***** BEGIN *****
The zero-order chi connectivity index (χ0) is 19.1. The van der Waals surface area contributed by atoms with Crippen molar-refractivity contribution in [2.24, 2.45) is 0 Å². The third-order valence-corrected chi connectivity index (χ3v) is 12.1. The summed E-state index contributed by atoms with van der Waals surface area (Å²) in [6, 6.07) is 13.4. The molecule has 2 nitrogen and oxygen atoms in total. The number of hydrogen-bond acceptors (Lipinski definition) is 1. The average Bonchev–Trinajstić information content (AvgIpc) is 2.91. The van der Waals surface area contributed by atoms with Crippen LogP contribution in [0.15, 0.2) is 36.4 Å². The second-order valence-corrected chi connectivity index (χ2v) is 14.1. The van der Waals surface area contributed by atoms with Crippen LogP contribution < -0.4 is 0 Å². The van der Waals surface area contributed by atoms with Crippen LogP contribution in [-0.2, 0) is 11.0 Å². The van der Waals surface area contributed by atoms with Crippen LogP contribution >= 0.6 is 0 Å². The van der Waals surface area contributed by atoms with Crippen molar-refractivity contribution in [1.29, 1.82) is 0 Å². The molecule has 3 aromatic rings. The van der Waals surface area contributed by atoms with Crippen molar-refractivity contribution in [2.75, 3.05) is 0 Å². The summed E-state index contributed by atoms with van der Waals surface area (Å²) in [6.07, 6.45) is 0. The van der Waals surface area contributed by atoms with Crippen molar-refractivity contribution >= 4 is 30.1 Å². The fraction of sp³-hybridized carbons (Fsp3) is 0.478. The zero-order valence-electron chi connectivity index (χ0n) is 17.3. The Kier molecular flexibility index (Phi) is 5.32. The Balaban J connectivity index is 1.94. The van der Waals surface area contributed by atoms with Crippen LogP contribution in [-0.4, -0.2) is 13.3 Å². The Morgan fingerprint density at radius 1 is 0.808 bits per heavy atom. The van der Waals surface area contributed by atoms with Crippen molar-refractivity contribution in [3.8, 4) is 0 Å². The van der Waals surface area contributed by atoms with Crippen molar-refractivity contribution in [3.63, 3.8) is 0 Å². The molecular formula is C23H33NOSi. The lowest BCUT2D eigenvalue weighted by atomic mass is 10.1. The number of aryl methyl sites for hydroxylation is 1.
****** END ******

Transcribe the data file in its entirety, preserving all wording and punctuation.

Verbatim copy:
The zero-order chi connectivity index (χ0) is 19.1. The van der Waals surface area contributed by atoms with Crippen molar-refractivity contribution in [2.24, 2.45) is 0 Å². The third-order valence-corrected chi connectivity index (χ3v) is 12.1. The summed E-state index contributed by atoms with van der Waals surface area (Å²) in [6, 6.07) is 13.4. The molecule has 2 nitrogen and oxygen atoms in total. The number of hydrogen-bond acceptors (Lipinski definition) is 1. The average Bonchev–Trinajstić information content (AvgIpc) is 2.91. The van der Waals surface area contributed by atoms with Crippen LogP contribution in [0.15, 0.2) is 36.4 Å². The second-order valence-corrected chi connectivity index (χ2v) is 14.1. The van der Waals surface area contributed by atoms with Crippen LogP contribution < -0.4 is 0 Å². The van der Waals surface area contributed by atoms with Crippen LogP contribution in [-0.2, 0) is 11.0 Å². The van der Waals surface area contributed by atoms with Crippen LogP contribution >= 0.6 is 0 Å². The van der Waals surface area contributed by atoms with Crippen molar-refractivity contribution in [1.29, 1.82) is 0 Å². The molecule has 3 aromatic rings. The van der Waals surface area contributed by atoms with Crippen molar-refractivity contribution in [2.75, 3.05) is 0 Å². The summed E-state index contributed by atoms with van der Waals surface area (Å²) in [6.07, 6.45) is 0. The van der Waals surface area contributed by atoms with Crippen molar-refractivity contribution >= 4 is 30.1 Å². The fraction of sp³-hybridized carbons (Fsp3) is 0.478. The zero-order valence-electron chi connectivity index (χ0n) is 17.3. The Kier molecular flexibility index (Phi) is 5.32. The Balaban J connectivity index is 1.94. The van der Waals surface area contributed by atoms with Crippen LogP contribution in [-0.4, -0.2) is 13.3 Å². The Morgan fingerprint density at radius 1 is 0.808 bits per heavy atom. The van der Waals surface area contributed by atoms with Crippen molar-refractivity contribution in [3.8, 4) is 0 Å². The van der Waals surface area contributed by atoms with Crippen molar-refractivity contribution in [3.63, 3.8) is 0 Å². The molecular formula is C23H33NOSi. The lowest BCUT2D eigenvalue weighted by atomic mass is 10.1. The number of aryl methyl sites for hydroxylation is 1.